In sales, we rely heavily on our sales managers. They are our cheerleaders, teachers, coordinators, and team mates. That is, they are if they're good at their jobs. If they're bad at their jobs, they are our critics, our nightmares, our worst enemies. Is it time to replace your manager?
Often in a sales structure, the best salespeople are "promoted" to sales manager. Sometimes it's about seniority. Occasionally it's a question of the boss's favorite. None of these are the best way to hire a great sales manager.
The best sales managers have five primary skills: 1) They can consistently teach others to sell the product or service in a changing marketplace. 2) They are fantastic motivators of individuals and groups. 3) They always play fairly, setting a terrific example and creating a professional tone for the department. 4) They work as hard for their team as they do for upper management. 5) They would always rather help than scold everyone on their team.
If your manager doesn't meet these five criteria, all the rest of their skills really don't matter. Daniel Pink (author of Drive, To Sell is Human, and others) explains it well. The best performers in any sales organization take ownership of their work, feel it is important, and have the autonomy to self-manage and develop personal approaches to their tasks and environment. If your manager can't stimulate and support these three attributes, it doesn't matter how well they know the product, how quickly they can file reports, or how well the sales force is doing today.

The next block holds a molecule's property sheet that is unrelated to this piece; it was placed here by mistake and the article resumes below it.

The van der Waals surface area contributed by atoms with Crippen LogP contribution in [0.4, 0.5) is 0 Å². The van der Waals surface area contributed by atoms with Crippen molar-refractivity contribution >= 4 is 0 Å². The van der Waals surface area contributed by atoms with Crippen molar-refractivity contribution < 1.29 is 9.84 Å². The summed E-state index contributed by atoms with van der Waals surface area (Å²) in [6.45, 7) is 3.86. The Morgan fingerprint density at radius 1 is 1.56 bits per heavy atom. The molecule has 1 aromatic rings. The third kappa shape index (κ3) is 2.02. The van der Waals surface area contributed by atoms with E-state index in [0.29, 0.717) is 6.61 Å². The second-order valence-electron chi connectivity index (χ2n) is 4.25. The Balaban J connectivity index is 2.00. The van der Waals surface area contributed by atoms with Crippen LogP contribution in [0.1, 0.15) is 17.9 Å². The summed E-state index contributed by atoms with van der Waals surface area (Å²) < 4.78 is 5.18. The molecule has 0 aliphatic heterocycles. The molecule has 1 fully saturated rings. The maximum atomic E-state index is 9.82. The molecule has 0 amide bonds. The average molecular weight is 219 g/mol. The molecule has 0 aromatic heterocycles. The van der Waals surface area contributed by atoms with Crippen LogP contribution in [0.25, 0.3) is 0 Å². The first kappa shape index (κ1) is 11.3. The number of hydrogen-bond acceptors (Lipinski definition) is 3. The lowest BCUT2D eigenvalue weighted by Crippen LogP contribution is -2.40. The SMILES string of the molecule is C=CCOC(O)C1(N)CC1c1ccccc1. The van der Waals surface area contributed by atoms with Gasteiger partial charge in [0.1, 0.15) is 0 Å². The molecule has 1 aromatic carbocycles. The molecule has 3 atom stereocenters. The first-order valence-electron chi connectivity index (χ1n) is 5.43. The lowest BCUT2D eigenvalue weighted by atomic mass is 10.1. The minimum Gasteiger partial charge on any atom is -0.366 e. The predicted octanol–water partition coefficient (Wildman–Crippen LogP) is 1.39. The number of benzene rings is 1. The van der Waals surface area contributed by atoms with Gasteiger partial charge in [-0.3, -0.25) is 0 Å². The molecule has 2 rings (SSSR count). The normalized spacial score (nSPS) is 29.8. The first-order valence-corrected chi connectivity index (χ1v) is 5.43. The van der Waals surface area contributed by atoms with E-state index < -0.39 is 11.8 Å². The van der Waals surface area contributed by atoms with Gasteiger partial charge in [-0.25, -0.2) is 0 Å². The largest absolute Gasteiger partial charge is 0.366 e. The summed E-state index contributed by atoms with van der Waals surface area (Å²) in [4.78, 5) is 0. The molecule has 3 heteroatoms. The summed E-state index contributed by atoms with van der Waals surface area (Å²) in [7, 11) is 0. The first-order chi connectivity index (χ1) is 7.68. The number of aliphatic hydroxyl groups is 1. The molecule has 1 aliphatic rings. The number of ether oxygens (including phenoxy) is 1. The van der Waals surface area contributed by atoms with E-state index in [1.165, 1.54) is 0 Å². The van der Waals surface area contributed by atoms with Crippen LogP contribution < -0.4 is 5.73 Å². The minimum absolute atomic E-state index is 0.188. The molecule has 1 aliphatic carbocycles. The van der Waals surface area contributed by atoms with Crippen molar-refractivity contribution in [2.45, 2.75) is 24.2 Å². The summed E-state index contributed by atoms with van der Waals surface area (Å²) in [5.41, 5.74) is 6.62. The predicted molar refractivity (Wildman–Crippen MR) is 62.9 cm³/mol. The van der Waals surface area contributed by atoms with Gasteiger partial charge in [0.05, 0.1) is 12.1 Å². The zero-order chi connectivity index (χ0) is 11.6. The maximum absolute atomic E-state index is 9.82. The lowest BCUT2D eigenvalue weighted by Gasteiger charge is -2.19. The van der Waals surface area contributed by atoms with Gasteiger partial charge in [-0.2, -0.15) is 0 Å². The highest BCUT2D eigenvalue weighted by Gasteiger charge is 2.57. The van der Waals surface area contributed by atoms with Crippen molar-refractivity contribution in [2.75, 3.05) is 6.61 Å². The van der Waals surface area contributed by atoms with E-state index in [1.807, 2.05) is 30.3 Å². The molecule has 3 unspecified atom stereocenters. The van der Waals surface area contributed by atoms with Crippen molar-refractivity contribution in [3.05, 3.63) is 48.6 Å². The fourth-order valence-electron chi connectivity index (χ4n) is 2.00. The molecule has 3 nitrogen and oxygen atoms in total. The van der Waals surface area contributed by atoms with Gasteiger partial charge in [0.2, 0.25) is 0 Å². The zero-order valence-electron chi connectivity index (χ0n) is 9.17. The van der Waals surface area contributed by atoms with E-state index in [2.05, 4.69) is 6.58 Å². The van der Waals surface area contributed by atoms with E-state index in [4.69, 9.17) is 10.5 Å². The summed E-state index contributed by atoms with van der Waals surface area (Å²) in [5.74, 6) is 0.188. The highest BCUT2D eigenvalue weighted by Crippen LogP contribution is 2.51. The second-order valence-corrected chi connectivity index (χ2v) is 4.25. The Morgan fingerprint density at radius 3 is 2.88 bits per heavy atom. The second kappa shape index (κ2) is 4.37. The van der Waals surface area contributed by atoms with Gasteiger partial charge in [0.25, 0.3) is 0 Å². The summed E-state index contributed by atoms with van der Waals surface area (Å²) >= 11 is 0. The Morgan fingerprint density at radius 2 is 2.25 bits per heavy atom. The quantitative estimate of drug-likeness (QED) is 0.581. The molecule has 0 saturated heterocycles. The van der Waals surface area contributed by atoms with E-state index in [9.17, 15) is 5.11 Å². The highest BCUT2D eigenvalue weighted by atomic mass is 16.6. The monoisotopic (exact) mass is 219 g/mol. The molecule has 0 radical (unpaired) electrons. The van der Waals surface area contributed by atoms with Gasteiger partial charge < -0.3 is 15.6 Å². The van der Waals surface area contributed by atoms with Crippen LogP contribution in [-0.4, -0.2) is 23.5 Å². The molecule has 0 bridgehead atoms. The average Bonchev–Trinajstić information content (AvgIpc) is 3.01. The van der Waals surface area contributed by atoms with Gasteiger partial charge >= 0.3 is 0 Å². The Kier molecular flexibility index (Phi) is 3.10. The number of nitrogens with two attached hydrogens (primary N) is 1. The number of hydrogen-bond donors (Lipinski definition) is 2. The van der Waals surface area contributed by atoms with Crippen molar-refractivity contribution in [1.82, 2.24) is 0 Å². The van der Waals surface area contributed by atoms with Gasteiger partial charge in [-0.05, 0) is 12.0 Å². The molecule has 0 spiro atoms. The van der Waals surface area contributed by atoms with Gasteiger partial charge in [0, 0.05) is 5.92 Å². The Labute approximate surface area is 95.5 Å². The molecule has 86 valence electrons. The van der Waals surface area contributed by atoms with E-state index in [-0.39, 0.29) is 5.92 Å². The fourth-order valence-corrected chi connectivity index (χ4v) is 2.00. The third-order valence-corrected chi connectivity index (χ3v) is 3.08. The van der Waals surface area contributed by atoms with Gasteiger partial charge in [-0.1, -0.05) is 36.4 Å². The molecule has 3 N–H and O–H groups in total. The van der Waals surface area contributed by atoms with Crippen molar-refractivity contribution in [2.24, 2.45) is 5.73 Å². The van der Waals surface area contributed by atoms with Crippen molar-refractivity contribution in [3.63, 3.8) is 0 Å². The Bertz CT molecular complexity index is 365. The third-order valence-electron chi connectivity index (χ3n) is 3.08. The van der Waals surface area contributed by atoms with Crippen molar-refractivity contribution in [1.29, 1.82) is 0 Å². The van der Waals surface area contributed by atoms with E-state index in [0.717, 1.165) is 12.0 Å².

Long-term success (we all want it!) comes from ownership, pride, and autonomy. Ownership, pride, and autonomy come from being good at your job. Being good at your job comes from clear expectations, and constant fine-tuning of skill. And fine-tuning skills comes from a supportive, objective voice confirming your strengths, and helping to develop your weaker skills.
As a sales professional, this is the boss you want, and the environment you need to do your best. We all know it. And when we have it, we're substantially less likely to look for opportunities outside the company. If you, the sales pro, don't have it now, it's probably time to look for an opportunity to get it. This is your career! You want to develop as well and as quickly as time will allow.
To upper management: I'm not saying there's no room for discipline! (See "clear expectations" above.) I'm reminding that carrots and sticks have gone the way of the two martini lunch. It's okay sometimes, but it doesn't work as a primary activity. Simple compliance is out, and motivation to comply and improve is in. If your sales team doesn't work this way, you have a problem, because the competition's team probably does. You don't want to lose your best people to the competition! Give your sales team the most vital benefit they can get: a terrific, qualified sales manager.